SFSignal, from time to time, asks the same question of a bunch of writers and puts their answers together in an interesting post called MindMeld. They’ve done it again this week, and the question—posed to me, among others—was What’s the most difficult part of being a writer? (That link will take you to all the answers.)
Here’s what I said (but do go look at the others, because they’re interesting):
What’s the hardest thing about being a writer? That’s easy: Writing. Doing it, not talking about it. Not thinking about it or procrastinating to avoid doing it. Not checking the email for writing-related messages (hah). Just doing it. Putting. The words. On. The page. Damn, it’s hard sometimes. A lot of the time. Most of the time. Okay, nearly all the time. Microsoft’s patented Blue Screen of Death can’t hold a candle to the dread induced by the White Screen of No Words on the Page.
I’m not talking about writing in general, but writing a work of fiction. Creating a story out of whole cloth and telling it in words that make the reader want to come back for more. Okay, I’m not even talking about that last part—that comes more in the rewriting phase, which for me is easier. I’m talking about, Who is this character, really, and why is she angry, or scared, or passionate? I’m talking about, What comes next—and why is it interesting or unexpected or inevitable? Why should anyone care?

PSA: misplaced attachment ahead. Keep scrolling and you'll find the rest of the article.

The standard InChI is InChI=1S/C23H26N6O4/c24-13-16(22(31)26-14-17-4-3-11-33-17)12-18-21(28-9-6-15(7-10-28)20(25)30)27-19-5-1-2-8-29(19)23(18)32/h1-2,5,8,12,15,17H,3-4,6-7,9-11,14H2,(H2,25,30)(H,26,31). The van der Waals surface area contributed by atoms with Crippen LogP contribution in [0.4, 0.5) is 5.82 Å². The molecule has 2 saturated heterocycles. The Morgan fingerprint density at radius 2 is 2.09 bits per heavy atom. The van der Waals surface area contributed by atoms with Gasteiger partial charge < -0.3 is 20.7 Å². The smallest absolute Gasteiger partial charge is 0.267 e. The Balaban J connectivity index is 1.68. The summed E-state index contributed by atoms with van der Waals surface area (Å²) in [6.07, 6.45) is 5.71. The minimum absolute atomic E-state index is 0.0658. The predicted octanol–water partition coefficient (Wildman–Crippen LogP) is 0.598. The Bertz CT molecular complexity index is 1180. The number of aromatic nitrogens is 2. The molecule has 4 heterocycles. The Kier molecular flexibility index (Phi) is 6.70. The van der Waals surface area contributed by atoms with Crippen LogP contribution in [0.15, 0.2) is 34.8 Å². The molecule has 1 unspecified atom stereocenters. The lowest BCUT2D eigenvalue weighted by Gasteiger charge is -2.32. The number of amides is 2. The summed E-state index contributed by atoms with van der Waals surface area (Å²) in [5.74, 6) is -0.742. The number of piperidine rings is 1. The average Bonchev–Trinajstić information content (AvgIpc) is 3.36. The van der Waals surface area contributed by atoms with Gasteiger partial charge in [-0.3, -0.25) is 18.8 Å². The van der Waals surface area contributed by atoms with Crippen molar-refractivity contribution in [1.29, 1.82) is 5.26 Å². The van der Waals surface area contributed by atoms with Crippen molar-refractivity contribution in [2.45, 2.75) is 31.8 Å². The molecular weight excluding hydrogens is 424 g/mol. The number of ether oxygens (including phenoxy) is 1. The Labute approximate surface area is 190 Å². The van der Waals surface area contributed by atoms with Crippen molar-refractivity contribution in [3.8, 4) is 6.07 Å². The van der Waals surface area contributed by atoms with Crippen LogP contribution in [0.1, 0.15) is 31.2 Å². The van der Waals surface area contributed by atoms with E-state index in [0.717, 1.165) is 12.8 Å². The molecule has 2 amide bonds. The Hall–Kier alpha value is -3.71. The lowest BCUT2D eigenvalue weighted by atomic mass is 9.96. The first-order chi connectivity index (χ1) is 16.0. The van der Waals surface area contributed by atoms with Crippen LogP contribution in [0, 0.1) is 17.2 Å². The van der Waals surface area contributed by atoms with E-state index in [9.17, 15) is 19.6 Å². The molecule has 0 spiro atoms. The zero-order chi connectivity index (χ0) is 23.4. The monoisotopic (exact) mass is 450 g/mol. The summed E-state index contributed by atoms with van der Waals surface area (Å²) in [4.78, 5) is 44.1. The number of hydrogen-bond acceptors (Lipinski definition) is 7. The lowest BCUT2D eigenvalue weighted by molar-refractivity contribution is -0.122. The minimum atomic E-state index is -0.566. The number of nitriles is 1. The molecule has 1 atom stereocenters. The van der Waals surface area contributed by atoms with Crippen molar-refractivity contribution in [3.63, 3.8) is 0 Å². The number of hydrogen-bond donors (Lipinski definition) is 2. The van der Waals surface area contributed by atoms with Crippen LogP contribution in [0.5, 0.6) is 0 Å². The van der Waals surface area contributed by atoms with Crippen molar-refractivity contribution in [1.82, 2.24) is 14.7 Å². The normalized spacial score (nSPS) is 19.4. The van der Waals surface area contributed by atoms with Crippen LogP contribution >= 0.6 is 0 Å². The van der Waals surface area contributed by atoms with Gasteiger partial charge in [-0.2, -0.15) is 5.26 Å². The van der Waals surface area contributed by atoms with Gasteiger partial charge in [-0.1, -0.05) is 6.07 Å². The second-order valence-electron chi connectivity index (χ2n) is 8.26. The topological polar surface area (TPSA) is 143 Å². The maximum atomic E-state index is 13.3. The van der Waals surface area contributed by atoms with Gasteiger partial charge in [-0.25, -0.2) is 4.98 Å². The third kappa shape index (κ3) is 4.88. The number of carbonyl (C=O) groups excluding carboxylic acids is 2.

I got some interesting insight into the different creative tensions in writing a couple of years ago, when I was asked to write a novelization of Battlestar Galactica: the Miniseries. I had just finished a first draft of my novel Sunborn, which for a variety of reasons had been a years-long struggle. The novelization had to be done quickly. But I had a DVD of the miniseries (it had already aired), and I had a shooting script (different in many respects from the final edit). The story was there. The characters were there. I couldn’t change them, and didn’t want to change them. But I had to bring them to life. I had to add dimension and depth where I could, and I had to make scenes make sense that were fine on-screen, whizzing by at the speed of TV, but that on closer examination had issues. It was a writing challenge of a particular kind, and I enjoyed it immensely. But it was a very different experience from writing my own books.
What it was, I think, was that my story-imagining lobes were given a break, while my story-crafting and writing-craft lobes did the heavy lifting for a while. I worked hard, while at the same time, part of my brain was vacationing! And afterward, I came back to the rewrite on Sunborn with better clarity and more energy. Based on feedback from readers so far, I think I did good.
Guess what I’m doing now. That’s right, I’m first-drafting a new novel. Blank White Screen of No Words on the Page. Damn, that’s hard.
By the way, for those of you who might not be regular readers of Pushing a Snake, the book I’m working on now is the fifth volume of The Chaos Chronicles: The Reefs of Time. (Will John Bandicut and Julie Stone find each other again on Shipworld?… and other questions, to be answered.)